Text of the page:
2.50
Hdl Handle:
http://hdl.handle.net/10755/151934
Type:
Presentation
Title:
Reflections of a Volunteer Nurse Practitioner in Vietnam and Cambodia
Abstract:
Reflections of a Volunteer Nurse Practitioner in Vietnam and Cambodia
Conference Sponsor:Sigma Theta Tau International
Conference Year:2011
Author:Fogg, Catherine J., PhD, ARNP
P.I. Institution Name:Saint Anselm College
Title:Associate Professor
[2nd International Nursing Research Conference for the World Academy of Nursing Science - Presentation] Purpose:  The purpose of this paper is to describe the reflections of a six week experience while volunteering as a family nurse practitioner with the USNS Mercy in the villages of Vietnam and Cambodia.
Rational:  As our communities become more global, providing health care in impoverished countries is becoming more common place.  Many nurse volunteers are traveling to needy countries to provide health care; however, many of these volunteers may be unprepared for the health care inequalities they may face.  In this paper I share my reflections and experiences as I faced this moral disconnect.
Significance:  Providing health care in poverty-stricken countries can be a stressful experience and raise ethical dilemmas as to whether the small impact we have is of any consequence compared to the great need to which we are exposed.  Little is written in the literature to help volunteer nurses prepare for this type of experience. 
Methodology:  Personal reflections were recorded in a journal during a six week experience and then analyzed after the experience. 
Findings: 
"If I'm doing good, why do I feel so bad?"  Structural violence and social injustices cause conflicted emotions. 
"Is there any value in just a one month supply of vitamins or medicines?"  "What, if anything, is the value of our good deeds?" 
"We may not have any magic medicines, but we can have care and compassion!"
"Education is essential." 
"We can make a difference!"
Recommendations:  Nurses who provide global health care are in a great position to share their reflections with those who are planning such experiences.  Dialog regarding social injustices and ethical dilemmas related to inadequate health care in poverty-stricken countries need to become more common place so that nurses can continue to play a role in assisting needy global communities. 
Repository Posting Date:
26-Oct-2011
Date of Publication:
17-Oct-2011
Sponsors:
Sigma Theta Tau International

Full metadata record

DC FieldValue Language
dc.typePresentationen_GB
dc.titleReflections of a Volunteer Nurse Practitioner in Vietnam and Cambodiaen_GB
dc.identifier.urihttp://hdl.handle.net/10755/151934-
dc.description.abstract<table><tr><td colspan="2" class="item-title">Reflections of a Volunteer Nurse Practitioner in Vietnam and Cambodia</td></tr><tr class="item-sponsor"><td class="label">Conference Sponsor:</td><td class="value">Sigma Theta Tau International</td></tr><tr class="item-year"><td class="label">Conference Year:</td><td class="value">2011</td></tr><tr class="item-author"><td class="label">Author:</td><td class="value">Fogg, Catherine J., PhD, ARNP</td></tr><tr class="item-institute"><td class="label">P.I. Institution Name:</td><td class="value">Saint Anselm College</td></tr><tr class="item-author-title"><td class="label">Title:</td><td class="value">Associate Professor</td></tr><tr class="item-email"><td class="label">Email:</td><td class="value">cfogg@anselm.edu</td></tr><tr><td colspan="2" class="item-abstract">[2nd International Nursing Research Conference for the World Academy of Nursing Science - Presentation] Purpose:&nbsp; The purpose of this paper is to describe the reflections of a six week experience while volunteering as a family nurse practitioner with the USNS Mercy in the villages of Vietnam and Cambodia. <br/>Rational:&nbsp; As our communities become more global, providing health care in impoverished countries is becoming more common place.&nbsp; Many nurse volunteers are traveling to needy countries to provide health care; however, many of these volunteers may be unprepared for the health care inequalities they may face.&nbsp; In this paper I share my reflections and experiences as I faced this moral disconnect. <br/>Significance:&nbsp; Providing health care in poverty-stricken countries can be a stressful experience and raise ethical dilemmas as to whether the small impact we have is of any consequence compared to the great need to which we are exposed.&nbsp; Little is written in the literature to help volunteer nurses prepare for this type of experience.&nbsp; <br/>Methodology:&nbsp; Personal reflections were recorded in a journal during a six week experience and then analyzed after the experience.&nbsp; <br/>Findings:&nbsp; <br/>&quot;If I'm doing good, why do I feel so bad?&quot;&nbsp; Structural violence and social injustices cause conflicted emotions.&nbsp; <br/>&quot;Is there any value in just a one month supply of vitamins or medicines?&quot;&nbsp; &quot;What, if anything, is the value of our good deeds?&quot;&nbsp; <br/>&quot;We may not have any magic medicines, but we can have care and compassion!&quot; <br/>&quot;Education is essential.&quot;&nbsp; <br/>&quot;We can make a difference!&quot; <br/>Recommendations:&nbsp; Nurses who provide global health care are in a great position to share their reflections with those who are planning such experiences.&nbsp; Dialog regarding social injustices and ethical dilemmas related to inadequate health care in poverty-stricken countries need to become more common place so that nurses can continue to play a role in&nbsp;assisting&nbsp;needy global communities.&nbsp; <br/></td></tr></table>en_GB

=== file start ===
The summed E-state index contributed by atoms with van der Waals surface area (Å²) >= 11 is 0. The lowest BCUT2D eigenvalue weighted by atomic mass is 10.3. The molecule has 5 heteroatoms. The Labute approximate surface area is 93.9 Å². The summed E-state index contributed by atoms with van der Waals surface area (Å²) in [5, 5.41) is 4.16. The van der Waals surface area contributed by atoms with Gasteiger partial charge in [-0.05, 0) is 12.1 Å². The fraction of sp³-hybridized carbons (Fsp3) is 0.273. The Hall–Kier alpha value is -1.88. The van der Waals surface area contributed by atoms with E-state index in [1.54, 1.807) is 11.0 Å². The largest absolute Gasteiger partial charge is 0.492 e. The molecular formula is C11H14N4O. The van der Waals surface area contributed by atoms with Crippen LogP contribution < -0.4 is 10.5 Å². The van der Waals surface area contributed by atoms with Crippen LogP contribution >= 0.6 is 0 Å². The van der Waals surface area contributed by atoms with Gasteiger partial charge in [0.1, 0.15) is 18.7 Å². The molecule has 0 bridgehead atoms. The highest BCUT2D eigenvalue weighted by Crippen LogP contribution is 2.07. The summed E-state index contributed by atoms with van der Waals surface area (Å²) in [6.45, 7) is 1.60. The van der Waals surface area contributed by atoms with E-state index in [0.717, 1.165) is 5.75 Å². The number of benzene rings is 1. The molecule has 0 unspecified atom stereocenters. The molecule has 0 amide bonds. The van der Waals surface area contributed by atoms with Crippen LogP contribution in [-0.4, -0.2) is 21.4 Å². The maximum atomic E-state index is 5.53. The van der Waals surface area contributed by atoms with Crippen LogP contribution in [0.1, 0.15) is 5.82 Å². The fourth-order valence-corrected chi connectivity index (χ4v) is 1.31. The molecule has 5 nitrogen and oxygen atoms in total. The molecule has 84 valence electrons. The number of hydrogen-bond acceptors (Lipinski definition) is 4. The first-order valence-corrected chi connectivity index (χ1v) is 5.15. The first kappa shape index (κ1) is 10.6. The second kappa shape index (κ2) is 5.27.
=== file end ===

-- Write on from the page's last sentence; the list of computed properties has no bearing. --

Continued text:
dc.date.available2011-10-26T11:18:33Z-
dc.date.issued2011-10-17en_GB
dc.date.accessioned2011-10-26T11:18:33Z-
dc.description.sponsorshipSigma Theta Tau Internationalen_GB
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